Modi’s gesture comes a day after the Kyrgyz president also made him wait for half a minute ahead of their bilateral meeting at the Shanghai Cooperation Organization summit.

This is not the first time that this has happened to Putin during foreign visits. In Tehran in July, Turkish President Recep Erdogan kept the Russian leader waiting for almost a minute before starting talks on Ukrainian grain exports.

All these gestures are deliberate in diplomacy, where everything is set to go clockwork. In addition, some older policies appear to be paid. Putin himself liked to keep his partners waiting.

Moreover, observers noted that the host of the summit, Uzbek President Shavkat Mirziyoyev, reportedly avoided shaking hands with Vladimir Putin when he met him, although he made a number of other gestures that mimicked cordiality.

Statements defying Putin

Beyond the symbolism in terms of image, Vladimir Putin had a difficult few days at the summit in Uzbekistan and in terms of results. Several political leaders have signaled that the Russian leader is on the wrong track by continuing the war in Ukraine. China has made it as clear as possible that it will not send weapons to Russia, while the Indian prime minister has criticized the Kremlin leader in unprecedented terms. Narendra Modi told Putin neither more nor less that this is not an era of war.

“I know that today’s age is not an age of war. I have discussed this issue with you several times on the phone, especially about the fact that democracy, diplomacy and dialogue touch the whole world,” the Indian Prime Minister told him.

The remark visibly angered the Kremlin leader, who showed his displeasure through several restless gestures. However, the Russian president did not express his displeasure and replied that Russia wants to end the invasion of Ukraine as soon as possible, and the blame belongs to Ukraine.

“I know what your position is on the conflict in Ukraine and what your concerns are. I know we share these concerns. We want all this to end as soon as possible, but the leadership of Ukraine refuses to take part in the negotiation process. He says he wants to achieve his military goals on the front. We will keep you informed of everything that happens there,” Vladimir Putin said.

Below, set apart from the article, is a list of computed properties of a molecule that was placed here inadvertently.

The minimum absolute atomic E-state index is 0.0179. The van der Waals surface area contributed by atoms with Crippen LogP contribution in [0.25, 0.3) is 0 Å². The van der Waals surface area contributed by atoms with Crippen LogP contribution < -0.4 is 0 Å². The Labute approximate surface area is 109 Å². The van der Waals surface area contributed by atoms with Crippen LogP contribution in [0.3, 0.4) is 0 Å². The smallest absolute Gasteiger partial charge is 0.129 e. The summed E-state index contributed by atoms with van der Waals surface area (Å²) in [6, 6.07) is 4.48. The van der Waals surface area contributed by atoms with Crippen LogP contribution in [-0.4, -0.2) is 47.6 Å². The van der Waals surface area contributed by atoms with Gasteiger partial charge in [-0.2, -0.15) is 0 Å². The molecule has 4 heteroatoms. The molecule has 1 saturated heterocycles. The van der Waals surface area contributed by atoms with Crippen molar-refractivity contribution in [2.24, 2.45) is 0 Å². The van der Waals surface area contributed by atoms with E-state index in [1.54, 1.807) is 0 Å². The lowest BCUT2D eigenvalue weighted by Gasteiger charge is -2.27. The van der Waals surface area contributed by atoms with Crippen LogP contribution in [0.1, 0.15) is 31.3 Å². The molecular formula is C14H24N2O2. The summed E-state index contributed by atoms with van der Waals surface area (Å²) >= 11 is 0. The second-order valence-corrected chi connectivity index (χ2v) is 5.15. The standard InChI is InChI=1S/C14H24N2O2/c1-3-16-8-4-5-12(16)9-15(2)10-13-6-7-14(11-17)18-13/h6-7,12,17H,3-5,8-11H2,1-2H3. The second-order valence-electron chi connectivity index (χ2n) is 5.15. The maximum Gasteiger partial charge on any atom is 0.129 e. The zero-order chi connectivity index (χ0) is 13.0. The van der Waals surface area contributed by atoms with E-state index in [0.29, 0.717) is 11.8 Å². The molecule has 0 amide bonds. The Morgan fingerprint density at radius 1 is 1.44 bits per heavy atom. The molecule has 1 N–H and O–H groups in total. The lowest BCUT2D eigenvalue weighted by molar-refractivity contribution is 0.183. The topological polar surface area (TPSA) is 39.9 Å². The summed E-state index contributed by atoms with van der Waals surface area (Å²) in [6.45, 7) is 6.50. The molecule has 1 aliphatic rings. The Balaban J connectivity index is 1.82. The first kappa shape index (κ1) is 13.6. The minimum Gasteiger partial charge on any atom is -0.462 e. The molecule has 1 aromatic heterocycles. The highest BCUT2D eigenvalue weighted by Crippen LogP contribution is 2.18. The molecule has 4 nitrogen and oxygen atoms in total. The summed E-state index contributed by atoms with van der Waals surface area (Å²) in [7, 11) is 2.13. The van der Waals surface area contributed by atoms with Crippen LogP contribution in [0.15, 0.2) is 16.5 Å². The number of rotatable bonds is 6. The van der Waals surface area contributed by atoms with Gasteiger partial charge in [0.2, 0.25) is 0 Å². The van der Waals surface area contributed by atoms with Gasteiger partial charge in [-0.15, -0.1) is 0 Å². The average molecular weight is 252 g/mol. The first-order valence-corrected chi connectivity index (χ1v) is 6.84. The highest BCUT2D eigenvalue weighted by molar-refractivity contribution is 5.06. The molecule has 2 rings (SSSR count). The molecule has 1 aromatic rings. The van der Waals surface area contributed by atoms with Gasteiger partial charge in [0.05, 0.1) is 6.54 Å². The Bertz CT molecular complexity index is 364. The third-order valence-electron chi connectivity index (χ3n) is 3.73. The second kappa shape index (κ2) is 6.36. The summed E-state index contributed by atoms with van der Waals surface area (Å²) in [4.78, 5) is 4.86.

But Vladimir Putin’s final conclusions are very different from what he told Narendra Modi. During the end-of-summit conference in Uzbekistan, the Russian president again threatened Ukraine with an escalation of the war: “Dif the situation continues in this way, our reactions will be much stronger,” the Kremlin leader said.

Xi Jinping, slap for the Kremlin

The tense moments come after, before and throughout the summit, the Russian president received multiple signals that his potential allies did not support him actually too much. Chinese President Xi Jiping said he supports Kazakhstan’s territorial integrity and sovereignty. The leader from Beijing made it clear that he will not allow Moscow to repeat in Kazakhstan the scenarios of Crimea and Donbas.

It is not the only slap that Xi Jinping gives to the Kremlin. He refused to attend the dinner offered to the heads of state attending the summit in Uzbekistan, which was also attended by Vladimir Putin. The exact reason is not known. Even if some say Xi is afraid of COVID – it was his first exit from the country after three years of the pandemic -, the Chinese leader was seen at the summit without a mask, for example.

In addition, the Chinese president has made it clear that he will not supply Russia with weapons to fight in Ukraine.

And Xi Jinping is not the only leader who has expressed his opposite perspective to Vladimir Putin. Erdogan stood right next to the president of Azerbaijan, whom he supports over Armenia supported by Russia.

The Shanghai Cooperation Organization, conceived as a counterweight to Western influence, groups China, Russia, four Central Asian states (Kazakhstan, Kyrgyzstan, Uzbekistan and Tajikistan), as well as India and Pakistan, which will be joined by Iran as of 2021 observer. Turkey, Belarus, Armenia, Azerbaijan, Mongolia were among a host of other states invited to the Samarkand summit as partners.

Editor: Luana Pavaluca

The article is in Romanian

Tags: Putin humiliated Erdogan authoritarian leaders Uzbekistan summit